The May 25, 2020, murder of George Floyd was substantial. Still, three years after this tragedy, America still struggles with the very issues that prompted it. Violence, race riots and murder have happened in cyclical patterns throughout America’s history.
The opposition to Critical Race Theory is rooted in the fear and discomfort that comes with the exposure of institutionalized injustice and oppression. This political attempt to suppress knowledge of atrocities committed just because the descendants of those who committed them may feel awkward is insulting to the realities of the descendants who were subjected to these hardships, and have in fact suffered anguish and trauma. Those present while racial injustices were being committed and did nothing, and those descendants who have NOT fought to effect laws or any systemic change are bystanders to oppression. Their collective disquiet drives them into a shared denial and resistance to discuss these past transgressions or fully confront them.
Muslims like El Hajj Malcolm Shabazz were some of the most forceful to speak out against the barbaric treatment of African-Americans and other minorities. Although often criticized as a racist, Brother Malcolm explained “…. speaking like this doesn’t mean that we are anti-white, but it does mean we are anti-exploitation, we’re anti-degradation, we’re anti-oppression.” Although these words are more than 60 years old, they are appropriate when reflecting on the murder of George Floyd and its aftermath.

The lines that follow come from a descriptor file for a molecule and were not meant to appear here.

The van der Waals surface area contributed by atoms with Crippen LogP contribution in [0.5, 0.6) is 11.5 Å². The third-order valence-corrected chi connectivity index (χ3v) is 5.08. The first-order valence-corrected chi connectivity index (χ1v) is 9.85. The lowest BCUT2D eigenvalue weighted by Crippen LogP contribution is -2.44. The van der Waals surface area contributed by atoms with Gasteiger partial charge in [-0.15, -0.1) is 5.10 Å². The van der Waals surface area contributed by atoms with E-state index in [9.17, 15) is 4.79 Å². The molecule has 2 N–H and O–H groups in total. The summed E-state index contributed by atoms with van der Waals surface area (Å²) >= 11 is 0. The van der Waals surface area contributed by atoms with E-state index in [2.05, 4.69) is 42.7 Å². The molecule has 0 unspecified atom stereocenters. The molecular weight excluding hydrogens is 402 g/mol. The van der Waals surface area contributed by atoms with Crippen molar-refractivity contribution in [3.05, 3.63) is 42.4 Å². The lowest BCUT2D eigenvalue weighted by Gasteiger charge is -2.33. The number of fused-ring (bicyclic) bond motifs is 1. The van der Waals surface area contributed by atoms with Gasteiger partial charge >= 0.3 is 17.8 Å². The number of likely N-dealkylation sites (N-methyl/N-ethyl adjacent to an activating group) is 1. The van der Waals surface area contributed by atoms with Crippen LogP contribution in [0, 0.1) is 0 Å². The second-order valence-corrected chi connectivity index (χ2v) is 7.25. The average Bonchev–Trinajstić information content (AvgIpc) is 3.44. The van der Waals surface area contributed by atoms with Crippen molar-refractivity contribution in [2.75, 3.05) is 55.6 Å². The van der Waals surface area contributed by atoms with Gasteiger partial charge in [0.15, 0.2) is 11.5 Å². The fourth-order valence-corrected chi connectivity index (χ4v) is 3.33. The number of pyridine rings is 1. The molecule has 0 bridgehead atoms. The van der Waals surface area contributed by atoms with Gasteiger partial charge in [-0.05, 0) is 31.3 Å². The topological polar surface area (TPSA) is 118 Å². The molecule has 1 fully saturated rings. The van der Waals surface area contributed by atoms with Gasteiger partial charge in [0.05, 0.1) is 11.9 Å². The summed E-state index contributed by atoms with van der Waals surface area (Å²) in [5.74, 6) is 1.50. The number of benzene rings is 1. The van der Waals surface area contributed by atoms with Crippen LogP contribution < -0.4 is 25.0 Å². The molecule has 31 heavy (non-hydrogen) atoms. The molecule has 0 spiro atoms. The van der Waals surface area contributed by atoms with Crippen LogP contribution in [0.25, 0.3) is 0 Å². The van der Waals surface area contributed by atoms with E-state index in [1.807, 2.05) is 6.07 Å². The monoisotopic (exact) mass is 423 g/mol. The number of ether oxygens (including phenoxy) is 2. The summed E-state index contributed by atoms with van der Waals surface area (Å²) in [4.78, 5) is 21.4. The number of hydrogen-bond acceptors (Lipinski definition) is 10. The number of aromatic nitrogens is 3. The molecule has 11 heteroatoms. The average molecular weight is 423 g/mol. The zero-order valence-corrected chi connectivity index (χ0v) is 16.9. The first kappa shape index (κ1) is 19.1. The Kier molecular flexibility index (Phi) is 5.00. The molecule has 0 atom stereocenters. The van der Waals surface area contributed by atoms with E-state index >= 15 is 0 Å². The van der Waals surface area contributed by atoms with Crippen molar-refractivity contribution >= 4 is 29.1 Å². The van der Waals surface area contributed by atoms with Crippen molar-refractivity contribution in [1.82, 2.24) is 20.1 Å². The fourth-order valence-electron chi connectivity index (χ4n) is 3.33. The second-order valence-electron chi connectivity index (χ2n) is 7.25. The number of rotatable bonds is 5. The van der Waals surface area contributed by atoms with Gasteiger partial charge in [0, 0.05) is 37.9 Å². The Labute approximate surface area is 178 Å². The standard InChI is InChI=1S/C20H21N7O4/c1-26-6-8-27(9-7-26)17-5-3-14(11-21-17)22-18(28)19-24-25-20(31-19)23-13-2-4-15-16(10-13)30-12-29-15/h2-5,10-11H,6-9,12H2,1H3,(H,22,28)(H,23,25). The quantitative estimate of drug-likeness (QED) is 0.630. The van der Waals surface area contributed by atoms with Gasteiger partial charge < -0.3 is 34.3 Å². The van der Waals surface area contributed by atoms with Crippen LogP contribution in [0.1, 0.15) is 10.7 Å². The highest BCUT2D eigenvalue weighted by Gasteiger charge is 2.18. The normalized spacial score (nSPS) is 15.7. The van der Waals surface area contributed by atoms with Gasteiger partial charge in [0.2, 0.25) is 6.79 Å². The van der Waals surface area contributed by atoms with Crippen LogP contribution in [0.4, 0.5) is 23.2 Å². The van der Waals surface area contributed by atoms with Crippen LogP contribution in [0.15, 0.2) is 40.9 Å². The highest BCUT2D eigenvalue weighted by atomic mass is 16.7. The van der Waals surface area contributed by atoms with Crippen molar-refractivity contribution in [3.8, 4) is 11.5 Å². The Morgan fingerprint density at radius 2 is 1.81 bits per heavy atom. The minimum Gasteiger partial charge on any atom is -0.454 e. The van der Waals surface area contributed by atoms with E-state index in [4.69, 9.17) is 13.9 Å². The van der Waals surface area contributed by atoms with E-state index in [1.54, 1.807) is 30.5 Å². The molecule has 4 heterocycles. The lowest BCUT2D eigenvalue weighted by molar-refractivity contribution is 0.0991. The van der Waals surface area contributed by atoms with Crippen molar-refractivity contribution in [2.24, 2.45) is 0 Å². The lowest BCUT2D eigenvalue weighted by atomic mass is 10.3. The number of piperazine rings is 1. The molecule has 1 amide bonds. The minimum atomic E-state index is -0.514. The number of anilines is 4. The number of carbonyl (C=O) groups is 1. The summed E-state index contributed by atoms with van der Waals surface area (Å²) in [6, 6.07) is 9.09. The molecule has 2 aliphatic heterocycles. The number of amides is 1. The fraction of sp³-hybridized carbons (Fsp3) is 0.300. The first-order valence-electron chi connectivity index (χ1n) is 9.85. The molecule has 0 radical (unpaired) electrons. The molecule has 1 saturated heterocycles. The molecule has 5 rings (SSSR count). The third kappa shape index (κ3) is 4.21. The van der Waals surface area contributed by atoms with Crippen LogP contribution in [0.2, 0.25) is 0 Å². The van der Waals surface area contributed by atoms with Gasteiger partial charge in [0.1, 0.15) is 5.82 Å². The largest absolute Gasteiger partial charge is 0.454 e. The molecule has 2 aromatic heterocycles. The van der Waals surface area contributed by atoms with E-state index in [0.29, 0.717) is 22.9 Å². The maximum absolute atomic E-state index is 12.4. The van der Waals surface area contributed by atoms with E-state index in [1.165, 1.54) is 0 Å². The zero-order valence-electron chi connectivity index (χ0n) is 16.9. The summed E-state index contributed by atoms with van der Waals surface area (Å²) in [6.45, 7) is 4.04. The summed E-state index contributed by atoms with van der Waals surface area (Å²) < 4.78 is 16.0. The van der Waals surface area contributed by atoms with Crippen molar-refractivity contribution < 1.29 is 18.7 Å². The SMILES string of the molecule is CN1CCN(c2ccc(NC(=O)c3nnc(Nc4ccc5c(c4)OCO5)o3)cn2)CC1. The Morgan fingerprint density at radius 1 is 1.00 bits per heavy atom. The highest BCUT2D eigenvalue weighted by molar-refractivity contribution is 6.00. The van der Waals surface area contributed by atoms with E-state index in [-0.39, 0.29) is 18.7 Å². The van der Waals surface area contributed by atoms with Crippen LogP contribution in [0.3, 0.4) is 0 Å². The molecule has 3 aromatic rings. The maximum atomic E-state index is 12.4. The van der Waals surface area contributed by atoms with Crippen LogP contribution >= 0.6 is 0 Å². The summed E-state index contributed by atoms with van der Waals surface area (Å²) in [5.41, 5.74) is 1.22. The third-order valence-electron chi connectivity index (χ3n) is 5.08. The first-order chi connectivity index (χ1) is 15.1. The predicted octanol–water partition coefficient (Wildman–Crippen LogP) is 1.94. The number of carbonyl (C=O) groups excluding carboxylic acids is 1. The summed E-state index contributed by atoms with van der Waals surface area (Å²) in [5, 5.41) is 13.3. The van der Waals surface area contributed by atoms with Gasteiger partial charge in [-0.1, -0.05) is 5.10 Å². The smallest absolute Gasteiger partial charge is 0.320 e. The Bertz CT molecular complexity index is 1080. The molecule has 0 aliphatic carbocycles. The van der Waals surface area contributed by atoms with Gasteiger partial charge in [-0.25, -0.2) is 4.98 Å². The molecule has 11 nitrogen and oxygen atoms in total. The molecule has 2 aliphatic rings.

In 2021, just one year after the death of George Floyd, Newsweek magazine reported that 229 African-Americans had been killed by the police. The same article listed the names of the victims. Such shocking statistics prevail in a society where bystanders are not “innocent” but guilty by their silence.
In Islam, there are three times when staying silent is really a sin:
- When we are certain of something being evil (Munkar) and there is no gray area.
- When we have strong evidence or even first hand witness that an evil thing has been committed.
- When we realize that speaking up will most likely remove or reduce the evil being committed.
The political and frankly racist pretense that police shootings of unarmed African-American men “could” be justified because the man “may” be dangerous, or a criminal is outrageous. The concerted absence of all citizens demanding responsible and principled policing is studied and deliberate.
Too many in society just want to stand by and let it happen, but not intervene mainly because it is not happening to their own cultural or ethnic group in any measurable numbers. Still, once it is established that the victim is unarmed, the use of lethal force is a crime. It is intolerable to kill a human based on an unreasonable assumption of guilt. What kind of society does not question the supposed threat of a 12-year-old playing with a toy like Tamir Rice, or a woman sleeping in her own bed, like Breonna Taylor. But the issue is black and white.